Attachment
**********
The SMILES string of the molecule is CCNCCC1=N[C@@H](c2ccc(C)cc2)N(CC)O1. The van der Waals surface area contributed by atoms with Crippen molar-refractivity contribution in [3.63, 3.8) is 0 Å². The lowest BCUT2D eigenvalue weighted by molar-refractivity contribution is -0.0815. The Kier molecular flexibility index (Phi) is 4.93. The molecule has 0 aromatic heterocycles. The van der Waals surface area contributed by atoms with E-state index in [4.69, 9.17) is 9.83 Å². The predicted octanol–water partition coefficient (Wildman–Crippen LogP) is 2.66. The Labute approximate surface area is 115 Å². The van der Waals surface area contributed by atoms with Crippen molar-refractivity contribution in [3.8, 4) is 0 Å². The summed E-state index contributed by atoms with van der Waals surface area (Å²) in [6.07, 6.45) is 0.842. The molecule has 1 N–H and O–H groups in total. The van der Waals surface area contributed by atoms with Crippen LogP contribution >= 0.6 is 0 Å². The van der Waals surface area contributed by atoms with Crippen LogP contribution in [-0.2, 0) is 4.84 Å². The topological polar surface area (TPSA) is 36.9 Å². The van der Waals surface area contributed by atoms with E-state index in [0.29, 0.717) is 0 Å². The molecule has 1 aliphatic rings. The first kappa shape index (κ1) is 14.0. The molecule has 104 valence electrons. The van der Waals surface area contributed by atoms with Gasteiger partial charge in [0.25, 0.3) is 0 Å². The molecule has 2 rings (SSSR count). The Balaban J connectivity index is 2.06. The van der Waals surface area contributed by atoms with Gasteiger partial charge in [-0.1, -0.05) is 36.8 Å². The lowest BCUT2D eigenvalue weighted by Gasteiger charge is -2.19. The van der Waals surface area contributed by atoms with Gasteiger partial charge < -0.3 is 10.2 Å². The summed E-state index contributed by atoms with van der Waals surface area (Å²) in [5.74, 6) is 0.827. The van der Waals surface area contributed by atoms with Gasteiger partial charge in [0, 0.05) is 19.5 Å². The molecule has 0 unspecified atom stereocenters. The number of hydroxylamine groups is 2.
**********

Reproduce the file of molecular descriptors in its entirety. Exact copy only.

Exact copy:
The SMILES string of the molecule is CCNCCC1=N[C@@H](c2ccc(C)cc2)N(CC)O1. The van der Waals surface area contributed by atoms with Crippen molar-refractivity contribution in [3.63, 3.8) is 0 Å². The lowest BCUT2D eigenvalue weighted by molar-refractivity contribution is -0.0815. The Kier molecular flexibility index (Phi) is 4.93. The molecule has 0 aromatic heterocycles. The van der Waals surface area contributed by atoms with E-state index in [4.69, 9.17) is 9.83 Å². The predicted octanol–water partition coefficient (Wildman–Crippen LogP) is 2.66. The Labute approximate surface area is 115 Å². The van der Waals surface area contributed by atoms with Crippen molar-refractivity contribution in [3.8, 4) is 0 Å². The summed E-state index contributed by atoms with van der Waals surface area (Å²) in [6.07, 6.45) is 0.842. The molecule has 1 N–H and O–H groups in total. The van der Waals surface area contributed by atoms with Crippen LogP contribution >= 0.6 is 0 Å². The van der Waals surface area contributed by atoms with Crippen LogP contribution in [-0.2, 0) is 4.84 Å². The topological polar surface area (TPSA) is 36.9 Å². The van der Waals surface area contributed by atoms with E-state index in [0.29, 0.717) is 0 Å². The molecule has 1 aliphatic rings. The first kappa shape index (κ1) is 14.0. The molecule has 104 valence electrons. The van der Waals surface area contributed by atoms with Gasteiger partial charge in [0.25, 0.3) is 0 Å². The molecule has 2 rings (SSSR count). The Balaban J connectivity index is 2.06. The van der Waals surface area contributed by atoms with Gasteiger partial charge in [-0.1, -0.05) is 36.8 Å². The lowest BCUT2D eigenvalue weighted by Gasteiger charge is -2.19. The van der Waals surface area contributed by atoms with Gasteiger partial charge < -0.3 is 10.2 Å². The summed E-state index contributed by atoms with van der Waals surface area (Å²) in [5.74, 6) is 0.827. The van der Waals surface area contributed by atoms with Gasteiger partial charge in [0, 0.05) is 19.5 Å². The molecule has 0 unspecified atom stereocenters. The number of hydroxylamine groups is 2.